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Senior Health: 3 Tips for Surviving Winter

By admin, 9:29 pm on

Brrr! Baby, it’s cold outside!  Here are three ways to survive winter in Nebraska.

1. Don’t increase your risk of heart attack: We need to dress warmly with hats, gloves and coats, to help our hearts.  When we get cold, our bodies constrict blood-flow to help retain body heat. This increased blood pressure makes our heart work harder to pump blood.  The same constricting of blood vessels can cause tearing in the lining of artery walls, resulting blood clots and stroke.  Check with your doctor about snow shoveling and other outdoor winter exertions. (Neal Kleiman, M.D., cardiologist at the Methodist DeBakey Heart and Vascular Center in Houston.)  (This is probably the most important tip for seniors and older adults.  If you’re taking care of an older adult, it is okay to go outside for short periods, as long as s/he is sufficiently well wrapped up. )

2. Don’t hibernate like a bear.  Bears and other hibernating animals reduce their activity levels to the bare minimum for survival.  The best way to address winter blahs and weight creep is to keep up with our exercise and diet routines.  Not only does exercise help us fight the Holiday Spread, it also pumps up our endorphins, making us feel good and fighting depression.  Comfort food is okay once in a while, but not at the expense of our health.  It’s also important to maintain our connections with friends and family.  Don’t let the darkness and bitter cold keep you socially isolated.  Going outside on a sunny day, even when it is very cold, and only for 10 minutes or so, can help lift your mood. People really are affected by winter’s reduction in sunlight, some to the extent of depression, which needs to be treated by a doctor.  If you believe you suffer from depression in the winter season, talk to your doctor about treatment options.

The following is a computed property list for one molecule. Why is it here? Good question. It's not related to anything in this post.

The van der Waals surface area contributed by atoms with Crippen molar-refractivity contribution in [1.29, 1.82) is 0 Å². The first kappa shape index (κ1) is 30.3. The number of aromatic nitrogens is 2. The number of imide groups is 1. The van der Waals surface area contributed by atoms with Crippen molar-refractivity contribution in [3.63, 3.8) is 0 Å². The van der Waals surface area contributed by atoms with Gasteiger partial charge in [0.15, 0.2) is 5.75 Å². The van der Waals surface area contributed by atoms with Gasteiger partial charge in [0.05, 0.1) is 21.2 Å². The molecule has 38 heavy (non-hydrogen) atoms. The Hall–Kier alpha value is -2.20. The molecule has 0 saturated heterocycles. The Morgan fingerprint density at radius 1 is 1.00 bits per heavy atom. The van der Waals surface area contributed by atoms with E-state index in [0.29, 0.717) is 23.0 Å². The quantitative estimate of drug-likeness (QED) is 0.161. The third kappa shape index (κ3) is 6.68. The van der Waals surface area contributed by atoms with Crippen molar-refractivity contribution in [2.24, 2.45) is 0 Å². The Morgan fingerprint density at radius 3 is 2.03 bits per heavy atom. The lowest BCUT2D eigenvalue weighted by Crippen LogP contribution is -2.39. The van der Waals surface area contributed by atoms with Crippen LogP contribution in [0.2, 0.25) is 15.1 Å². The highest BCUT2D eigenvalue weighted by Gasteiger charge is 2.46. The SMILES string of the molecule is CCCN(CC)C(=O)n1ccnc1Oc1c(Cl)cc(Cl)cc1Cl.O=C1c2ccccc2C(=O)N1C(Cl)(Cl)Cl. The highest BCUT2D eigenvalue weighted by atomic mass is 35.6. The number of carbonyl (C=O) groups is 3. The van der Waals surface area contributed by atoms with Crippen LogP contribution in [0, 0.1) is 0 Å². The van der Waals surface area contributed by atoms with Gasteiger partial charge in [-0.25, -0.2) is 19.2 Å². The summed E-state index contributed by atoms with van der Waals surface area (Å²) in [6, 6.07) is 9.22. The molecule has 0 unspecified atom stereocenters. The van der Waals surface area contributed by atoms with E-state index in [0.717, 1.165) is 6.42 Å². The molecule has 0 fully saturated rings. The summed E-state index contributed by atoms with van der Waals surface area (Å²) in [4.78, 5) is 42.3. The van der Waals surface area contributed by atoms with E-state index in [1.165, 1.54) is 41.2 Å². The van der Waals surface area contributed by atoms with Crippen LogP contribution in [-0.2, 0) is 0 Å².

3. Keep lizard skin at bay.  Seniors are prone to skin problems because as we age, our skin thins, dries and becomes more fragile. Dry winter air inside heated houses increase the drying affect.  Rashes and itchy skin are more likely in the winter months, especially a number of varieties of eczema and dermatitis complaints.  Look for signs of rash on arms and legs, and patches of itchy, flaky skin in typically oily areas, such as the head and chest.  Ask a pharmacist for help and see a doctor if necessary.

•          Preventative measures:

o          drink lots of water

o          apply thicker and heavier moisturizers than usual

o          wear sunscreen on sunny days

o          cover exposed skin when you go outside

o          keep your showers short

o          use a cool mist humidifier (and keep it clean)

 

We can survive winter.  It never lasts forever, not matter how long it seems.   In fact, we’re already in seeing longer days and shorter nights.